Date: Dec 20, 2019
By: William Pesek, Contributor
China’s Xi Jinping probably tops any list of people who can’t wait to see the back of 2019.
These last 12 months produced the slowest mainland growth since the early 1990s, the biggest pro-democracy protests in Hong Kong’s history and mounting criticism of Beijing’s human rights record. By taking such an authoritarian stance, Taiwan has slipped further away from Beijing’s grip, while some political wags questioned whether Communist Party members were losing faith in President Xi’s governing style.
But Xi has an even bigger challenge on his hands, and not just Donald Trump’s trade war antics. Make that 13 trillion challenges.
This figure refers to the size, in U.S. dollar terms, of China’s onshore bond market. And generally, its growth and development have long been touted as a vital rite of passage for the second-biggest economic power. The trouble with debt markets, though, is they tend to expose cracks in financial systems.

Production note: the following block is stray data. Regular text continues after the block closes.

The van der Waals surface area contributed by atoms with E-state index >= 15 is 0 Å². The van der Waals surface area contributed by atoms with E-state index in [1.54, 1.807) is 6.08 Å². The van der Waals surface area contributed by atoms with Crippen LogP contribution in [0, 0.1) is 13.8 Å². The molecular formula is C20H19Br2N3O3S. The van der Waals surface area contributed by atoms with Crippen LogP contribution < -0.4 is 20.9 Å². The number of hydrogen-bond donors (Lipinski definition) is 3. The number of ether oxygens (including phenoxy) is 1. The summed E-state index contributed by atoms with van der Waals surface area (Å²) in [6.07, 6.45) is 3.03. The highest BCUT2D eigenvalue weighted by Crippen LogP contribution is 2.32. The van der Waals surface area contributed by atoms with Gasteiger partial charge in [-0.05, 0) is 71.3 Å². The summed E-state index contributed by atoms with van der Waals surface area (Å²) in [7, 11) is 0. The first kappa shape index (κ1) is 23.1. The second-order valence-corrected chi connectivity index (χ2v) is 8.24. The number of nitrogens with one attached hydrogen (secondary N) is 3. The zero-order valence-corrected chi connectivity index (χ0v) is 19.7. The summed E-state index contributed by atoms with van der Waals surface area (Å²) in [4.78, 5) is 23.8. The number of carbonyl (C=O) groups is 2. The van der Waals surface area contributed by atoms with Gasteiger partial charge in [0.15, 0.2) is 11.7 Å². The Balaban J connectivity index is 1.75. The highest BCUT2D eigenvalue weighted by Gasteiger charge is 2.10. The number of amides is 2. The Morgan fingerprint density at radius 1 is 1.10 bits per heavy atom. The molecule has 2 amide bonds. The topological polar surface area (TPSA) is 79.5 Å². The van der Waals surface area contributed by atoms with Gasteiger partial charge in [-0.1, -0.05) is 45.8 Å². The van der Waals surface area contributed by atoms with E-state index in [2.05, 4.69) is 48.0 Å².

Herein lies Xi’s biggest problem. Keeping growth north of 6% is reasonably easy for a command economy. Even amid the trade war, Xi’s party can order up giant infrastructure projects, slash taxes and cajole local governments to ramp up fiscal stimulus. It has its own ATM—the People’s Bank of China.
Trouble is, the more you borrow, the more investors can push back and the more even the most authoritarian of governments can lose control as punters vote with their feet. That risk is increasing along with a recent jump in private-sector debt defaults to a record high.
According to Fitch, 4.9% of private companies missed bond payments from January to November, up from 4.2% for all of 2018. When you combine state and private companies, China Inc.’s onshore defaults risks are growing apace—from none a few years back to at least $18 billion so far this year.